Skip to main content

Teen SRC 2020- Slay by Brittney Morris


Kiera Johnson leads a double life. Being one of the few Black girls at her school, she behaves the way she needs to: smart, helpful, and unproblematic. Even Kiera’s family and her boyfriend, Malcolm, expect her to act a certain way. The only time Kiera is truly herself is when she’s Emerald, the queen in a virtual reality game called Slay. Keira made Slay to celebrate Black excellence, and her multitude of players come from across the globe. Of course, no one in Kiera’s real life knows she made the game, or even that she plays it.

But when a Black boy is murdered for game money, for SLAY money, Kiera’s two very separate lives come crashing together. Kiera is filled with guilt for having created a game that took a boy’s life, but she doesn’t have time to grieve. Media outlets, and the internet has pounced on the game, on HER game, calling it racist and exclusionary. Everyone now has an opinion on SLAY, but Kiera doesn’t know what to do. Not saying anything, she might become complacent to the injustice, but speaking up could risk exposing her identity. Worst of all, Kiera now risks losing SLAY to Dred Scott, a racist troll. Emerald would fight for justice, Kiera knows. Emerald wouldn’t bow down to anyone. But will Kiera?

Slay is an absolute masterpiece. I have to admit to having an aversion to video-game related books, but Slay has dispelled that notion. The world-building in this book is amazing, the details exquisite, and I wished I could see a game like SLAY in real life. Kiera is a well-developed character, but some of the side characters are more likable, at least to me. We are also told how SLAY has impacted people’s lives by having a few chapters told in another perspective, a technique I will always love.

Slay by Brittney Morris gets 9/10. The ending was a bit too unrealistic for my taste, and there were some unnecessary scenes. (and i’m sorry, but the cover!! A portrait cover, *sigh*, and far too much pink, which doesn’t match with the story’s vibe.)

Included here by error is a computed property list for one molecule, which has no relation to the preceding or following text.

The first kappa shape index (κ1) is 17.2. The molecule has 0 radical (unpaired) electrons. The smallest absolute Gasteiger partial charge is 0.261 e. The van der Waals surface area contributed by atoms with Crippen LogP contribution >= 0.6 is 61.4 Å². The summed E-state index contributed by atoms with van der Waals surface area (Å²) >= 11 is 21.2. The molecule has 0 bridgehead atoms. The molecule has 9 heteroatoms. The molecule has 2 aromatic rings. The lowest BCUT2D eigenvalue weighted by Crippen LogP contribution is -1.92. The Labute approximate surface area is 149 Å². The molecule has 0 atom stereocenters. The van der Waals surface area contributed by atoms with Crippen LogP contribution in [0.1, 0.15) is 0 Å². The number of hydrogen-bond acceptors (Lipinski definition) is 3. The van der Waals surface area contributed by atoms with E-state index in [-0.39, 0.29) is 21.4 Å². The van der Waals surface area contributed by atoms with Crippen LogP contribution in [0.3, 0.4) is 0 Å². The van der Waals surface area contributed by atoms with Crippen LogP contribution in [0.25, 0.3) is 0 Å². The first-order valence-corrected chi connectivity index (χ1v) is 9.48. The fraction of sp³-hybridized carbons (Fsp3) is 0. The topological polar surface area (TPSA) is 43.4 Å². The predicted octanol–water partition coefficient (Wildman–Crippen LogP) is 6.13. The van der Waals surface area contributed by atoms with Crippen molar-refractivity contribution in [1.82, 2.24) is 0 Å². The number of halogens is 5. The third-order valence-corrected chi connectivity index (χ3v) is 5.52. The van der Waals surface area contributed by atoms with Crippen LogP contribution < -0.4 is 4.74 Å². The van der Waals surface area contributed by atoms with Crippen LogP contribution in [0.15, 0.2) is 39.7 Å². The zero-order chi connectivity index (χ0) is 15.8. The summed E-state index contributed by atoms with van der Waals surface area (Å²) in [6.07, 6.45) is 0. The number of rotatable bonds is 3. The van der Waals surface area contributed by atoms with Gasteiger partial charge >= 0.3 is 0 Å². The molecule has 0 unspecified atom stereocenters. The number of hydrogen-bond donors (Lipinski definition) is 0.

Overall, Slay opens up many important discussions about safe spaces for minorities, identity, and what Black excellence looks like at an individual level. That might sound preachy or way too serious, but I promise you, it’s not. The story itself is captivating and there is a mystery aspect to it as well (yayyy!!). Coming from a minority background myself, Slay feels like a hug after a tiring day, a hug that says “I see you and I feel you.” 100% recommend, whoever you are and whatever you like reading.

Teen SRC 2018 – Blood, Sweat, and Pixels by Jason Schreier

Image result for blood sweat and pixelsBlood, Sweat, and Pixels by Jason Schreier

Do you have dreams about being a video game developer? Have you ever wanted to make your own game? Do you flat-out just like hearing people rant about their day? If you answered yes to any of those questions, Blood, Sweat, and Pixels is the book for you! It tells the stories of how games such as Halo Wars and Destiny were made and how terrible making them was with each chapter being dedicated to one game.

Every story told in this book is nonfiction, but Jason Schreier does a great job at shaping it like a story, and not just an interview. Another great thing about this book is that there’s something here for everyone. Are you a gamer that only likes certain genres? Well no problem! This book includes games that range from shooters, to farming simulators, to massive role playing games. Not a gamer? Also no problem! This book is written well enough to keep the least tech-savvy person engaged.

Honestly, it’s just fun to hear how everything that could go wrong went wrong and I could easily connect to a lot of the stories. From deadlines that were barely met, to fixing something, only to mess something else up, this book was oddly relatable. Despite being a book about video games, I really think non-gamers would like this book just as much as a gamer would. So, whether you like them, hate them, strike them, or berate them, this book about games is exellent and I give it my rating of: a bottle of Mountain Dew Game Fuel/10-targeted at gamers, but can be enjoyed by anyone.

Teen SRC 2018 – Warcross by Marie Lu


Warcross by Marie Lu 

Marie Lu has always been a favourite author of mine, as she had me hooked on her previous series, Young Elites and Legend. So when Warcross came out and I had the chance to give it a read, I was not at all surprised by how much I enjoyed the book :). I am a very huge fan of reading and I have a list of 30 books/series that have left me astonished, and needless to say, Warcross is on that list. I’m going to be reviewing and summarizing the books on my list over this summer so do look out for them as they are truly amazing. Back to Warcross, I give this book a full 5/5 stars and I cannot wait for the second book, which sadly, has not come out yet.